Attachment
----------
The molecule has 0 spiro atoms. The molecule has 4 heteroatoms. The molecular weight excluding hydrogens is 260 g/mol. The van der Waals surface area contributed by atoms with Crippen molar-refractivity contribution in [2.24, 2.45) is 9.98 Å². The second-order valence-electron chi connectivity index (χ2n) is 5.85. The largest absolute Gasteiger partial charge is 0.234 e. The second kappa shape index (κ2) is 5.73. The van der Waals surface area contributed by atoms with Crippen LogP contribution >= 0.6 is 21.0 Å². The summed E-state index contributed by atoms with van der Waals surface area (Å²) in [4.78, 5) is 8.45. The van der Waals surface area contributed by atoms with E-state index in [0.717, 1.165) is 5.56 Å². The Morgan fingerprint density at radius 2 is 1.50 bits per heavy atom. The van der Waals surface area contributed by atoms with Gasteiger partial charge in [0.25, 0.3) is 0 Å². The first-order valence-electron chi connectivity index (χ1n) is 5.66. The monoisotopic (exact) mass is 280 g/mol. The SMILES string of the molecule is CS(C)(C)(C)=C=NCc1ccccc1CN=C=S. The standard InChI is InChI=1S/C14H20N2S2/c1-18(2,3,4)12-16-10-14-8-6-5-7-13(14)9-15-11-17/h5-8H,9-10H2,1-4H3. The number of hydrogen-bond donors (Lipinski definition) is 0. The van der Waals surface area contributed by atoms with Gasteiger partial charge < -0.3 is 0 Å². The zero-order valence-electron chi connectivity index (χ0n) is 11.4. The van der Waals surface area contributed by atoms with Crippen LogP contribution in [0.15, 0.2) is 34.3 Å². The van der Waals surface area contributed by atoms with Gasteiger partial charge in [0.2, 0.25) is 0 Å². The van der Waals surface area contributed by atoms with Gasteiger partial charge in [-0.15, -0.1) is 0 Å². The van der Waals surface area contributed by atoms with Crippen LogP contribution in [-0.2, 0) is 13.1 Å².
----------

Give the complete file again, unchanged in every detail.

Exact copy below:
The molecule has 0 spiro atoms. The molecule has 4 heteroatoms. The molecular weight excluding hydrogens is 260 g/mol. The van der Waals surface area contributed by atoms with Crippen molar-refractivity contribution in [2.24, 2.45) is 9.98 Å². The second-order valence-electron chi connectivity index (χ2n) is 5.85. The largest absolute Gasteiger partial charge is 0.234 e. The second kappa shape index (κ2) is 5.73. The van der Waals surface area contributed by atoms with Crippen LogP contribution >= 0.6 is 21.0 Å². The summed E-state index contributed by atoms with van der Waals surface area (Å²) in [4.78, 5) is 8.45. The van der Waals surface area contributed by atoms with E-state index in [0.717, 1.165) is 5.56 Å². The Morgan fingerprint density at radius 2 is 1.50 bits per heavy atom. The van der Waals surface area contributed by atoms with Gasteiger partial charge in [0.25, 0.3) is 0 Å². The first-order valence-electron chi connectivity index (χ1n) is 5.66. The monoisotopic (exact) mass is 280 g/mol. The SMILES string of the molecule is CS(C)(C)(C)=C=NCc1ccccc1CN=C=S. The standard InChI is InChI=1S/C14H20N2S2/c1-18(2,3,4)12-16-10-14-8-6-5-7-13(14)9-15-11-17/h5-8H,9-10H2,1-4H3. The number of hydrogen-bond donors (Lipinski definition) is 0. The van der Waals surface area contributed by atoms with Gasteiger partial charge < -0.3 is 0 Å². The zero-order valence-electron chi connectivity index (χ0n) is 11.4. The van der Waals surface area contributed by atoms with Crippen LogP contribution in [0.15, 0.2) is 34.3 Å². The van der Waals surface area contributed by atoms with Gasteiger partial charge in [0.2, 0.25) is 0 Å². The van der Waals surface area contributed by atoms with Gasteiger partial charge in [-0.15, -0.1) is 0 Å². The van der Waals surface area contributed by atoms with Crippen LogP contribution in [-0.2, 0) is 13.1 Å².